Technology is rapidly changing just about every industry.
In Hartford, a lot of attention has been paid to insurers partnering with tech companies to adopt new services and ways to interact with customers.
The same trend is also reshaping the healthcare industry as doctors and hospitals look for new ways to bring affordable, accessible and higher quality health care to patients.
Hartford HealthCare (HHC), Trinity Health of New England and Yale New Haven Health have all entered the fray, partnering with — and sometimes investing in — tech companies locally, nationally and even internationally. Some of the partnerships have been around long term, but many have taken shape in just the past few years.
HHC — which owns seven Connecticut hospitals including flagship Hartford Hospital — is currently working with more than 20 tech startups through its Center for Education, Simulation & Innovation (CESI), a high-tech medical training hub.
For example, New Haven-based Wellinks has launched a pilot program with Hartford HealthCare, providing patients access to its connected devices and app. The technology offers personalized health coaching and monitoring to individuals with chronic obstructive pulmonary disease, or COPD.
Geoff Matous, president and chief commercial officer for Wellinks, which recently raised $25 million in venture funding, said his company partnered with HHC because the healthcare system “wants to innovate.”
“We are aligned with them in our goal to keep patients out of the hospital in an innovative way,” Matous said. “Hartford HealthCare has been very receptive to working with us. They are also great mentors and believe in teaming up and helping startups.”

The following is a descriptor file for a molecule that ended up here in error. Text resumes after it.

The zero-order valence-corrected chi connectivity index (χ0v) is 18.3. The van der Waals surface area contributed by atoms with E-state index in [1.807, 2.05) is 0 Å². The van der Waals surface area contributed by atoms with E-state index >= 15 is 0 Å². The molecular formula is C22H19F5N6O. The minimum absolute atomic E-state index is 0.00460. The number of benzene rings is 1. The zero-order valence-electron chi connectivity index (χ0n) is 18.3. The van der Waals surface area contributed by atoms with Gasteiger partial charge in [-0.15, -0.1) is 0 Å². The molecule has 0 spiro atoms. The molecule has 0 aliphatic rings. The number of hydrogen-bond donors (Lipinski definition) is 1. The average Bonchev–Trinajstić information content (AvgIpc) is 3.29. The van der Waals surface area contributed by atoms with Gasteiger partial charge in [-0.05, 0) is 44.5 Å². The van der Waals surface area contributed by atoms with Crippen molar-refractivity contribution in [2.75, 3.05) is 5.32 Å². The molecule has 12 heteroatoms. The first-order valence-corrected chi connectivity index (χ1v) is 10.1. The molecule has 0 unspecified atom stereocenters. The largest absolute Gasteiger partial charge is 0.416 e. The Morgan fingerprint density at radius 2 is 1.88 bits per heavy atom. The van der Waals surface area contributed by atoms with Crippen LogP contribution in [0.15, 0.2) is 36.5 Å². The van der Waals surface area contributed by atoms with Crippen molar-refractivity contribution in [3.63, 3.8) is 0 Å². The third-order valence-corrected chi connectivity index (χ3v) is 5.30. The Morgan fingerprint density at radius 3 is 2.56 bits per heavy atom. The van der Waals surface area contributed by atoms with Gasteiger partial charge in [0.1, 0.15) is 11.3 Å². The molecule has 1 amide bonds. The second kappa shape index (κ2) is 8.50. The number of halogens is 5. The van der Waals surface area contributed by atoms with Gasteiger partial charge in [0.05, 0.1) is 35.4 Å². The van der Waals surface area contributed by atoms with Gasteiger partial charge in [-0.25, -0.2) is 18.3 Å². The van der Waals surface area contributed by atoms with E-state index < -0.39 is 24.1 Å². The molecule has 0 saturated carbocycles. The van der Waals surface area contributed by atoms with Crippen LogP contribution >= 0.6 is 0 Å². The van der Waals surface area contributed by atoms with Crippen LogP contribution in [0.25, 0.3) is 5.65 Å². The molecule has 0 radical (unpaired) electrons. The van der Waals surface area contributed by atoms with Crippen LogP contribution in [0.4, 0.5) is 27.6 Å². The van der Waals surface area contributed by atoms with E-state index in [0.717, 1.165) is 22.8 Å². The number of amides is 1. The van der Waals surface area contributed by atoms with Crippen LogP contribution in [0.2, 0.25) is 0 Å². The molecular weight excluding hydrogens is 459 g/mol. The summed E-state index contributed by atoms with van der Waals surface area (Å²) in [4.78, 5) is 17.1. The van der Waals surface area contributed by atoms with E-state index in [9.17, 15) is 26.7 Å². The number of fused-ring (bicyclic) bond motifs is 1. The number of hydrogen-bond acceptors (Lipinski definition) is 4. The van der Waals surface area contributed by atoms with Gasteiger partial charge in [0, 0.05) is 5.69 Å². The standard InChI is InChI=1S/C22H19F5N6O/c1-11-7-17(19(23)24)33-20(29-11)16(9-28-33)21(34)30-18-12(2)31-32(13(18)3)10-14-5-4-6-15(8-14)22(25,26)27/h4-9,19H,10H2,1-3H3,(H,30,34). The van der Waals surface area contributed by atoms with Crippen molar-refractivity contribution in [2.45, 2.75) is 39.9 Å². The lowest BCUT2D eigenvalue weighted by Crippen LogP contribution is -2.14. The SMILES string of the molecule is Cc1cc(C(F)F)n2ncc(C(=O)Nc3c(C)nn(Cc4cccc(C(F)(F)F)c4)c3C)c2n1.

Local, global connections
There’s a significant amount of investment occurring in the medical technology sector, and even tech giants like Google, Amazon, Apple and Microsoft are establishing footholds in the space.
Houston Methodist and Amazon Web Services have partnered to bring voice-assistant technology into hospital settings, and Chicago-based CommonSpirit Health used Google’s Workspace platform to improve patient and employee collaborations across its approximate 140 hospitals, according to Becker’s Health IT.
Medtech companies globally raised about $34 billion in 2021, a significant increase from prior years, including $330 million in Connecticut, according to accounting and consulting giant Deloitte, which said the pandemic likely accelerated a shift to digital and smart technology in the industry.
“There is now a tremendous amount of private equity being invested in finding new solutions for health care,” said HHC President and CEO Jeff Flaks, adding he believes Connecticut will be recognized nationally as a leader in healthcare innovation in five years.
Hartford HealthCare CEO Jeff Flaks is leading the health system’s efforts to partner with tech companies to improve patient care.
Flaks, who has been with HHC for 18 years including the last three as CEO, said using innovation and technology to make health care more patient-friendly isn’t just a trend, but a necessity.
Tech partnerships are also an economic driver. He predicts Connecticut will add about 1,000 tech jobs over the next five years.
“Our innovations really focus on four platforms,” Flaks said. “It’s about access, affordability, quality, and health equity. All of the innovation work we do goes across those four domains.”
Hartford HealthCare is also working with Abbott Laboratories, Boston Scientific, Edwards Lifesciences and Integra Lifesciences, among other companies.
And its tech alliances stretch all the way to Israel, a country many see as the epicenter for high-tech innovation. In March 2020, HHC signed an agreement with the Israel Export Institute, which is a public/private sector organization for Israeli business alliances.
HHC officials also recently joined Gov. Ned Lamont on a visit to Israel aimed at bringing new businesses to Connecticut and strengthening existing partnerships, like one with Tel Aviv-based IBEX. Hartford HealthCare pathologists are using the company’s artificial intelligence-backed technology to analyze biopsies and improve the quality of cancer diagnoses.